Opinion / Op-Ed Contributors

Welcome move toward a peaceful region

By Yang Bojiang (China Daily) Updated: 2015-11-02 07:47

Welcome move toward a peaceful region

Chinese Premier Li Keqiang (right), Japanese Prime Minister Shinzo Abe (left) and South Korean President Park Geun-hye (center) shake hands during the sixth China-Japan-ROK trilateral meeting in Seoul, Nov 1, 2015. [Photo/Xinhua]

After a three-year hiatus, the 6th China-Japan-Republic of Korea summit was held in Seoul on Sunday. Chinese Premier Li Keqiang attended the summit on the sidelines of his visit to the ROK from Saturday to Monday, which included talks with Japanese Prime Minister Shinzo Abe and ROK President Park Geun-hye.

The summit was not held during the past three years, which could have been used to deepen trilateral cooperation. One of the reasons for that was the tensions in East China Sea over maritime territorial disputes, which escalated in 2012. Just a year after he assumed office in 2012, Abe paid a visit to the Yasukuni Shrine, which among others honors 14 Class-A war criminals, dealing a blow to Japan's relationship with China and the ROK both.

That proved pragmatic trilateral cooperation has a lot to do with their political ties, in which problems left over by history play a fundamental role. In other words, historical issues can neither be avoided nor ignored by any of the three countries.

But despite that, the three sides have always had access to cooperative channels to continue their political discussions. For Beijing and Tokyo, the joint statement on the normalization of their diplomatic ties in 1972, the China-Japan Treaty of Peace and Friendship in 1978 and the China-Japan Joint Declaration in 1998 make it clear that correct understanding the history is at the base of bilateral ties. A joint statement inked in 2008 reiterates key principles of the three documents, with focus on advancing strategic and mutually beneficial relations.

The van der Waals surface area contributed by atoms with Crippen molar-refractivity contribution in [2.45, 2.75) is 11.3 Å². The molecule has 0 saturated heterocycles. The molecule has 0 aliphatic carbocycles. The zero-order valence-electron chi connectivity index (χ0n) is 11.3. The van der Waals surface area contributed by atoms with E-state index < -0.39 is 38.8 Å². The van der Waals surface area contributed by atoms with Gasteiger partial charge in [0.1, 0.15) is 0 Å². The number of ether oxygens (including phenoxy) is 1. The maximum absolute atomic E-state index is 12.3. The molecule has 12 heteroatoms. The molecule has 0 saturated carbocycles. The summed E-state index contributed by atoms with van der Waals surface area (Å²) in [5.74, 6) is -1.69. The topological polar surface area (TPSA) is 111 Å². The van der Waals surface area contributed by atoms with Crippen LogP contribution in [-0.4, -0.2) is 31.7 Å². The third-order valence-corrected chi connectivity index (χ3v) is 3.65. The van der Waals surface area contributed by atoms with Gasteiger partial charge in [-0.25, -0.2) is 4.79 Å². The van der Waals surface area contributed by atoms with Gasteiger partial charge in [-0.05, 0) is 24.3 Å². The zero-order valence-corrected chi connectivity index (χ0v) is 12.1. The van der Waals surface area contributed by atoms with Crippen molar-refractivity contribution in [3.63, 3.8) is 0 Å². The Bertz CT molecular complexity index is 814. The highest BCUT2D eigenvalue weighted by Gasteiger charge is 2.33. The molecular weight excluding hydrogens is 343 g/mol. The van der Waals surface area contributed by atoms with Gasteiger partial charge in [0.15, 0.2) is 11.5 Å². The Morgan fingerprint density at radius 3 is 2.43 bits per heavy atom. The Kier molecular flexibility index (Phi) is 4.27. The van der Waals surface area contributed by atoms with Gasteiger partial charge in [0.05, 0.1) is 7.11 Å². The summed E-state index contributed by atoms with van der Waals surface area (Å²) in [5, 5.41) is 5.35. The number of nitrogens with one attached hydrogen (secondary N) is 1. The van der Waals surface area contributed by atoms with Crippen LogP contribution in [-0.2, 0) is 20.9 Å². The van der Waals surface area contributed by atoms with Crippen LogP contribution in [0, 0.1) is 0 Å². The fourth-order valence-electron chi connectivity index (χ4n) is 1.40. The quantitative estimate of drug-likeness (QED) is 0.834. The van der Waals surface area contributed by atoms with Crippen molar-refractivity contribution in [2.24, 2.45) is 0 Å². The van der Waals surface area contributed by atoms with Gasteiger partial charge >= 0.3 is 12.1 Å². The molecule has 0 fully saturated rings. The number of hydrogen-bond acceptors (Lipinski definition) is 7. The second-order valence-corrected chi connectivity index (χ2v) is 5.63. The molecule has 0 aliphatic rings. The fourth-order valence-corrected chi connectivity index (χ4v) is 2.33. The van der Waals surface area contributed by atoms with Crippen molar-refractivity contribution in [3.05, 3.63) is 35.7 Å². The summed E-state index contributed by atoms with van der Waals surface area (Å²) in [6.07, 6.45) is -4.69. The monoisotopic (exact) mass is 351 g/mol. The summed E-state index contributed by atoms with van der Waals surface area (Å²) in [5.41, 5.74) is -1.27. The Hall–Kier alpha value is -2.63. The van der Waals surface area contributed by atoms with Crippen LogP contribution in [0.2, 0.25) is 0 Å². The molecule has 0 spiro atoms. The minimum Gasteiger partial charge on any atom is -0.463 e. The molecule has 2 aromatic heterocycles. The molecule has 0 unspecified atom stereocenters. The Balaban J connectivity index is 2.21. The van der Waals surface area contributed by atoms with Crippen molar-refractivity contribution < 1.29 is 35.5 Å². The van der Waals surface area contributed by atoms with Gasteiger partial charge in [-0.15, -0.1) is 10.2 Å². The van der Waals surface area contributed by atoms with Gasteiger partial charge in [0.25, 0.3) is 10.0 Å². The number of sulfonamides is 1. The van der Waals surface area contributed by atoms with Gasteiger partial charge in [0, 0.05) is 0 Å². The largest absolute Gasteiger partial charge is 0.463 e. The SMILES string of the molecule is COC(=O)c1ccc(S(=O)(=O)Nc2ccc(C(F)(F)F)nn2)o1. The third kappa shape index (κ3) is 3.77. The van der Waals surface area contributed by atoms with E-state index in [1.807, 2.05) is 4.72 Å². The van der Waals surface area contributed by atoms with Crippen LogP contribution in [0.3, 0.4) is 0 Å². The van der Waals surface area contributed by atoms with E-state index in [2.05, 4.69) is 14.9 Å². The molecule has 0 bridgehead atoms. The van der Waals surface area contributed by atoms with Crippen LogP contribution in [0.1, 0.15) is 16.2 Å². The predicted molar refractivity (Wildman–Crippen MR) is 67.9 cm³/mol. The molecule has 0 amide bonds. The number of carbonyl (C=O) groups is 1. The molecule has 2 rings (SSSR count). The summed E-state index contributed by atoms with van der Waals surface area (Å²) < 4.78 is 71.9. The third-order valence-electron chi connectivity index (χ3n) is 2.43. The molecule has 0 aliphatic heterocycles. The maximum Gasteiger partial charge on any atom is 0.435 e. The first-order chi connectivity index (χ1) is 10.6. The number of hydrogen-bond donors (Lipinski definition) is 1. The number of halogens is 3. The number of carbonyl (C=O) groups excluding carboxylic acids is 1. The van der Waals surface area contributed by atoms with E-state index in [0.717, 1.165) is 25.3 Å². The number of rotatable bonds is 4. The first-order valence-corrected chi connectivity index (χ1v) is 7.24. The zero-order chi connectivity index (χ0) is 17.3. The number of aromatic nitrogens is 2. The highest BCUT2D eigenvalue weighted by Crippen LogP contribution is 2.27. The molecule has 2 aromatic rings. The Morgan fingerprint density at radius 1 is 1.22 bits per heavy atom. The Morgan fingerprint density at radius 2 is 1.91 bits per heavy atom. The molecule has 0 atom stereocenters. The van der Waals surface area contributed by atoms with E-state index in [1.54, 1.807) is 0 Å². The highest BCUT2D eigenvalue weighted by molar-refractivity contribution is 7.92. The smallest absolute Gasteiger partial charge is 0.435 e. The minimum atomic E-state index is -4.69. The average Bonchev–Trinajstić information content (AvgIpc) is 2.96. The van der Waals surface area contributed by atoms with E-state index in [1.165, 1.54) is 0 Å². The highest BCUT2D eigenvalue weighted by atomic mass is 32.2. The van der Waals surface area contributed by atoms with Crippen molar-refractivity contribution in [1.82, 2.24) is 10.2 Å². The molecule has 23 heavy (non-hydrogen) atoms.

Tensions between Japan and its two neighbors began to ease since last November, suggesting that the resumption of trilateral meeting was possible. But the three countries have to thoroughly reflect on the three-year-long deadlock, and convince their people and the international community of their shared willingness to cooperate. This is all the important given the speed bumps on the road to improving China-Japan and ROK-Japan relations.

The prospect of regional coordination, too, has facilitated the reopening of the China-Japan-ROK summit. As its economy enters a "new normal", China is making notable progress in implementing some of its major cooperative proposals, including the Silk Road Economic Belt and the 21st Century Maritime Silk Road, as well as the Asian Infrastructure Investment Bank.

The China-ROK Free Trade Agreement signed earlier this year will further enhance trade, finance and investment cooperation between the two sides. Moreover, after having promulgated the "three arrows" strategy of a hyper-easy monetary policy, muscling two controversial security bills through Japan's parliament, and reaching a preliminary agreement on the Trans-Pacific Partnership Agreement with 11 other members, the Abe administration is likely to shift its focus to the economy, people's well-being and social welfare.

All the same, the three countries have to deepen their cooperation on nontraditional projects, such as sharing information on nuclear pollution, especially after the Fukushima nuclear crisis in Japan in 2011. And on regional security, they should play a bigger role to establish a communication mechanism that covers the whole of the Asia-Pacific region.

Accounting for 70 percent of Asia's economic aggregate, China, Japan and the ROK can present an example of a highly fruitful regional cooperation if they manage to instill inclusiveness and openness in their trilateral relationship. They should also seek dialogue, as opposed to confrontation, to defuse geopolitical disparities and shoulder their due responsibilities of safeguarding regional and global stability.

The author is deputy director of the Institute of Japanese Studies at the Chinese Academy of Social Sciences.

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